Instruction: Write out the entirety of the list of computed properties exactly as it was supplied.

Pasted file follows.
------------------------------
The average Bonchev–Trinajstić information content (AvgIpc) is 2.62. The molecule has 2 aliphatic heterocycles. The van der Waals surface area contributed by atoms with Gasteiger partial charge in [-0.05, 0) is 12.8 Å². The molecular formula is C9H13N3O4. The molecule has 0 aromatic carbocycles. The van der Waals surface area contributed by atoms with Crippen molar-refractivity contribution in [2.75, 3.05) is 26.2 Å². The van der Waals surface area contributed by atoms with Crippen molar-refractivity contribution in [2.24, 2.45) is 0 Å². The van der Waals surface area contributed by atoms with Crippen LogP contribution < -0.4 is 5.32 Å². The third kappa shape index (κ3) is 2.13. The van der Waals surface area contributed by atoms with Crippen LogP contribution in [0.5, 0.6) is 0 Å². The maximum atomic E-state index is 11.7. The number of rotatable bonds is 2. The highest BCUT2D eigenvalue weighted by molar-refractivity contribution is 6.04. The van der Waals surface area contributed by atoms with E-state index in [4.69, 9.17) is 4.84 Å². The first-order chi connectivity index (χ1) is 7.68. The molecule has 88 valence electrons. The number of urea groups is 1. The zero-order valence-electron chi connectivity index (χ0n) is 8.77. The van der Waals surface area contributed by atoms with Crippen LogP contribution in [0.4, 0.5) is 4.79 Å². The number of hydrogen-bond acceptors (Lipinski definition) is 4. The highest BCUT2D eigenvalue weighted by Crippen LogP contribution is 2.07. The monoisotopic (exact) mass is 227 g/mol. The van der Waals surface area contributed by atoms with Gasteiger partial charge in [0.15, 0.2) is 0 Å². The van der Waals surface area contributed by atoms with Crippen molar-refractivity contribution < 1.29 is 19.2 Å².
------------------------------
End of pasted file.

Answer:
The average Bonchev–Trinajstić information content (AvgIpc) is 2.62. The molecule has 2 aliphatic heterocycles. The van der Waals surface area contributed by atoms with Gasteiger partial charge in [-0.05, 0) is 12.8 Å². The molecular formula is C9H13N3O4. The molecule has 0 aromatic carbocycles. The van der Waals surface area contributed by atoms with Crippen molar-refractivity contribution in [2.75, 3.05) is 26.2 Å². The van der Waals surface area contributed by atoms with Crippen molar-refractivity contribution in [2.24, 2.45) is 0 Å². The van der Waals surface area contributed by atoms with Crippen LogP contribution < -0.4 is 5.32 Å². The third kappa shape index (κ3) is 2.13. The van der Waals surface area contributed by atoms with Crippen LogP contribution in [0.5, 0.6) is 0 Å². The maximum atomic E-state index is 11.7. The number of rotatable bonds is 2. The highest BCUT2D eigenvalue weighted by molar-refractivity contribution is 6.04. The van der Waals surface area contributed by atoms with E-state index in [4.69, 9.17) is 4.84 Å². The first-order chi connectivity index (χ1) is 7.68. The molecule has 88 valence electrons. The number of urea groups is 1. The zero-order valence-electron chi connectivity index (χ0n) is 8.77. The van der Waals surface area contributed by atoms with Crippen LogP contribution in [0.4, 0.5) is 4.79 Å². The number of hydrogen-bond acceptors (Lipinski definition) is 4. The highest BCUT2D eigenvalue weighted by Crippen LogP contribution is 2.07. The monoisotopic (exact) mass is 227 g/mol. The van der Waals surface area contributed by atoms with Gasteiger partial charge in [0.15, 0.2) is 0 Å². The van der Waals surface area contributed by atoms with Crippen molar-refractivity contribution < 1.29 is 19.2 Å².